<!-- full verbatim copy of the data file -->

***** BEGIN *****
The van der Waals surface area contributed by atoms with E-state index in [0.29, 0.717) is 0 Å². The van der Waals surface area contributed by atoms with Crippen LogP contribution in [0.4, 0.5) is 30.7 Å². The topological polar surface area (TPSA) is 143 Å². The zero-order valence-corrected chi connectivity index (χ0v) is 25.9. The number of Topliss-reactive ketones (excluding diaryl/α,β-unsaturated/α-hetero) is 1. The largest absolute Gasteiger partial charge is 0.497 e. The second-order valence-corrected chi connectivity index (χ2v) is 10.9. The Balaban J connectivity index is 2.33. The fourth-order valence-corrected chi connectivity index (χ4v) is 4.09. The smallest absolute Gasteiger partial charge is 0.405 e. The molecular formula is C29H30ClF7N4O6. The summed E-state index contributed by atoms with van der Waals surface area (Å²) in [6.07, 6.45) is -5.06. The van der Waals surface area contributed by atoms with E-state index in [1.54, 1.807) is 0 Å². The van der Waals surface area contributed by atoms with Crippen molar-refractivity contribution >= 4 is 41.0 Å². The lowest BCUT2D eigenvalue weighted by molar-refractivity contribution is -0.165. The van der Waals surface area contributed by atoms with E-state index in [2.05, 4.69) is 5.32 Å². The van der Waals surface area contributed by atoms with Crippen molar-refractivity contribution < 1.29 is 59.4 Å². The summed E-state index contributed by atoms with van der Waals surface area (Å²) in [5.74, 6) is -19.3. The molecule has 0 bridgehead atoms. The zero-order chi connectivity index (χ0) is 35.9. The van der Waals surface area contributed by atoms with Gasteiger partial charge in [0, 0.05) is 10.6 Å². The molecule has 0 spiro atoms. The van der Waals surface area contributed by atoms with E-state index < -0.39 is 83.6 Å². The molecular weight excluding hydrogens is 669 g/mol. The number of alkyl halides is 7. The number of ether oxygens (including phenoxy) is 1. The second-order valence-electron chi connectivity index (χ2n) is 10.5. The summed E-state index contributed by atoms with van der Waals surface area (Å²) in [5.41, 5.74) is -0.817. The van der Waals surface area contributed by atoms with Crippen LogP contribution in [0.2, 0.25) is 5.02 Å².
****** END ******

The van der Waals surface area contributed by atoms with E-state index in [0.29, 0.717) is 0 Å². The van der Waals surface area contributed by atoms with Crippen LogP contribution in [0.4, 0.5) is 30.7 Å². The topological polar surface area (TPSA) is 143 Å². The zero-order valence-corrected chi connectivity index (χ0v) is 25.9. The number of Topliss-reactive ketones (excluding diaryl/α,β-unsaturated/α-hetero) is 1. The largest absolute Gasteiger partial charge is 0.497 e. The second-order valence-corrected chi connectivity index (χ2v) is 10.9. The Balaban J connectivity index is 2.33. The fourth-order valence-corrected chi connectivity index (χ4v) is 4.09. The smallest absolute Gasteiger partial charge is 0.405 e. The molecular formula is C29H30ClF7N4O6. The summed E-state index contributed by atoms with van der Waals surface area (Å²) in [6.07, 6.45) is -5.06. The van der Waals surface area contributed by atoms with E-state index in [1.54, 1.807) is 0 Å². The van der Waals surface area contributed by atoms with Crippen molar-refractivity contribution >= 4 is 41.0 Å². The lowest BCUT2D eigenvalue weighted by molar-refractivity contribution is -0.165. The van der Waals surface area contributed by atoms with E-state index in [2.05, 4.69) is 5.32 Å². The van der Waals surface area contributed by atoms with Crippen molar-refractivity contribution < 1.29 is 59.4 Å². The summed E-state index contributed by atoms with van der Waals surface area (Å²) in [5.74, 6) is -19.3. The molecule has 0 bridgehead atoms. The zero-order chi connectivity index (χ0) is 35.9. The van der Waals surface area contributed by atoms with Gasteiger partial charge in [0, 0.05) is 10.6 Å². The molecule has 0 spiro atoms. The van der Waals surface area contributed by atoms with E-state index < -0.39 is 83.6 Å². The molecular weight excluding hydrogens is 669 g/mol. The number of alkyl halides is 7. The number of ether oxygens (including phenoxy) is 1. The second-order valence-electron chi connectivity index (χ2n) is 10.5. The summed E-state index contributed by atoms with van der Waals surface area (Å²) in [5.41, 5.74) is -0.817. The van der Waals surface area contributed by atoms with Crippen LogP contribution in [0.2, 0.25) is 5.02 Å².